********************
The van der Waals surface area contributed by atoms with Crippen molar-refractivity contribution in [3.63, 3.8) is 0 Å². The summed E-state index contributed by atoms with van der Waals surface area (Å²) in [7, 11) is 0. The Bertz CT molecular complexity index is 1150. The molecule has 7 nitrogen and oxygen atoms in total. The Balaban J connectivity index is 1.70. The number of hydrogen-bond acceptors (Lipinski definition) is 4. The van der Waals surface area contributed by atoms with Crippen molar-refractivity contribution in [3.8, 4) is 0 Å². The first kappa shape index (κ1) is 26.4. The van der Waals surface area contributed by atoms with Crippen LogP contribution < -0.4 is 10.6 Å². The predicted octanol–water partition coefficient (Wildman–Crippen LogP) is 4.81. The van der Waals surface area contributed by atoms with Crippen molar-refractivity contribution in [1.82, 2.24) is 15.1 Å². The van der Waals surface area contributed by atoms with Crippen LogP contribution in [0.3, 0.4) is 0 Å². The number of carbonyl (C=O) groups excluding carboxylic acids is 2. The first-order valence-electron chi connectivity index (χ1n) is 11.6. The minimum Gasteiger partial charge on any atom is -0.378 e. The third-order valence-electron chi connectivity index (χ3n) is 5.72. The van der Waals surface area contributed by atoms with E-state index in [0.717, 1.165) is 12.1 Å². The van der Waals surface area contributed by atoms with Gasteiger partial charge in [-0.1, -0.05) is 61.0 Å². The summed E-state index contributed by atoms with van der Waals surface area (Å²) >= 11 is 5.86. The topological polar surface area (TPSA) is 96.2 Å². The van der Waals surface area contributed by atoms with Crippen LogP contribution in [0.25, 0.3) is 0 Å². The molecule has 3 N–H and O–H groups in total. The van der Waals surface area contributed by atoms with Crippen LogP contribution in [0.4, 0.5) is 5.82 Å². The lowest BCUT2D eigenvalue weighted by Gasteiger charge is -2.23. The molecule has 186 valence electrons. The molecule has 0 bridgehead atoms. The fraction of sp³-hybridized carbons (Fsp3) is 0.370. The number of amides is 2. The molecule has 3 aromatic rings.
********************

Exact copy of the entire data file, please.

The van der Waals surface area contributed by atoms with Crippen molar-refractivity contribution in [3.63, 3.8) is 0 Å². The summed E-state index contributed by atoms with van der Waals surface area (Å²) in [7, 11) is 0. The Bertz CT molecular complexity index is 1150. The molecule has 7 nitrogen and oxygen atoms in total. The Balaban J connectivity index is 1.70. The number of hydrogen-bond acceptors (Lipinski definition) is 4. The van der Waals surface area contributed by atoms with Crippen molar-refractivity contribution in [3.8, 4) is 0 Å². The first kappa shape index (κ1) is 26.4. The van der Waals surface area contributed by atoms with Crippen LogP contribution < -0.4 is 10.6 Å². The predicted octanol–water partition coefficient (Wildman–Crippen LogP) is 4.81. The van der Waals surface area contributed by atoms with Crippen molar-refractivity contribution in [1.82, 2.24) is 15.1 Å². The van der Waals surface area contributed by atoms with Crippen LogP contribution in [0.3, 0.4) is 0 Å². The number of carbonyl (C=O) groups excluding carboxylic acids is 2. The first-order valence-electron chi connectivity index (χ1n) is 11.6. The minimum Gasteiger partial charge on any atom is -0.378 e. The third-order valence-electron chi connectivity index (χ3n) is 5.72. The van der Waals surface area contributed by atoms with E-state index in [0.717, 1.165) is 12.1 Å². The van der Waals surface area contributed by atoms with Gasteiger partial charge in [-0.1, -0.05) is 61.0 Å². The summed E-state index contributed by atoms with van der Waals surface area (Å²) >= 11 is 5.86. The topological polar surface area (TPSA) is 96.2 Å². The van der Waals surface area contributed by atoms with Crippen LogP contribution in [0.25, 0.3) is 0 Å². The molecule has 3 N–H and O–H groups in total. The van der Waals surface area contributed by atoms with Crippen LogP contribution in [0.4, 0.5) is 5.82 Å². The lowest BCUT2D eigenvalue weighted by Gasteiger charge is -2.23. The molecule has 186 valence electrons. The molecule has 0 bridgehead atoms. The fraction of sp³-hybridized carbons (Fsp3) is 0.370. The number of amides is 2. The molecule has 3 aromatic rings.